Natural Selection
• The Grants discovered that individual
birds with different size beaks had
different chances of survival during a
drought
Speciation in Darwin’s Finches
• Speciation in the Galapagos finches
occurred by founding of a new
population, geographical isolation,
changes in the new population’s gene
pool, reproductive isolation and
ecological competition
Founders Arrive
• Many years ago, a
few finches from
South American
mainland
• Species A, flew or
were blown to one
of the Galapagos
Islands
Geographic Isolation
• Later on, some birds from
species A crossed to
another island in the
Galapagos group
• The finches then became
unable to fly from island to
island and become isolated
from each other and no
longer share a common
gene pool
Changes in the Gene Pool
• Overtime,
populations on each
island became
adapted to their local
environments
Reproductive Isolation
• Now imagine that a few
birds from the second
island cross back to the
first island
• Q: Will the population A
birds, breed with the
population B birds?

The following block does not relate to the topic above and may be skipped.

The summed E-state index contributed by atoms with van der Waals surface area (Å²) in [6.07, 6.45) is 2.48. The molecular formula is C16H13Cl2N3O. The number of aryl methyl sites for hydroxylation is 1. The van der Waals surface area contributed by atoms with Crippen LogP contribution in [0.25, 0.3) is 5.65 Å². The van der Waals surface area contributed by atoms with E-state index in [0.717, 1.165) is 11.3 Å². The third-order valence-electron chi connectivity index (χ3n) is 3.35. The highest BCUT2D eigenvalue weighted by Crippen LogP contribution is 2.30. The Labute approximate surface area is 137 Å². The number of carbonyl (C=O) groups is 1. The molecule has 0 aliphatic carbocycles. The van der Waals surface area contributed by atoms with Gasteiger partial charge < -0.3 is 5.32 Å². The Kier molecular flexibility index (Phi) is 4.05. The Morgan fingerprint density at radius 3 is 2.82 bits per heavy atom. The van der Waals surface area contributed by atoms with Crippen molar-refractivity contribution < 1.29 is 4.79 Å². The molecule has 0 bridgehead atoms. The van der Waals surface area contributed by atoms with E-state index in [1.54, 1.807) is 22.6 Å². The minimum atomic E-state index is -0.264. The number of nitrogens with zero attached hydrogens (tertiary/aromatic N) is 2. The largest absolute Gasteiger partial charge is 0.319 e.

• A: Probably not
Ecological Competition
• As these two new
species live together in
the same environment,
they compete with each
other for available seeds
• The more different birds
are, the higher fitness
they have, due to less
compitition
Continued Evolution
• This process of isolation on
different islands, genetic
change, and reproductive
isolation probably repeated
itself time and time again
across the entire Galapagos
island chain
• Over many generations, it
produced the 13 different
finch species found there
today
Studying Evolution Since
Darwin
• It is useful to review and critique the strength and
weakness of evolutionary theory
• Darwin made bold assumptions about heritable
variation, the age of the Earth, and the relationships
among organisms
• New data from genetics, physics, and biochemistry
could have proved him wrong on many counts, and
they did not
• Scientific evidence supports the theory that living
species descended with modification from common
ancestors that lived in the past
Limitations of Research
• The Grants data shows how
competition and climate change
affects natural selection
• However, they did not observe the
formation of a new species
Unanswered Questions
• Many new discoveries have led to
new hypotheses that refine and
expand Darwin’s original ideas
• No scientist suggests that all
evolutionary processes are fully
understood. Many unanswered
questions remain
Why Understanding Evolution is
Important?
• Evolution continues today
Ex.)
• Drug resistance in bacteria and viruses
• Pesticide resistance in insects
• Evolutionary theory helps us understand and
respond to these changes in ways that
improve human life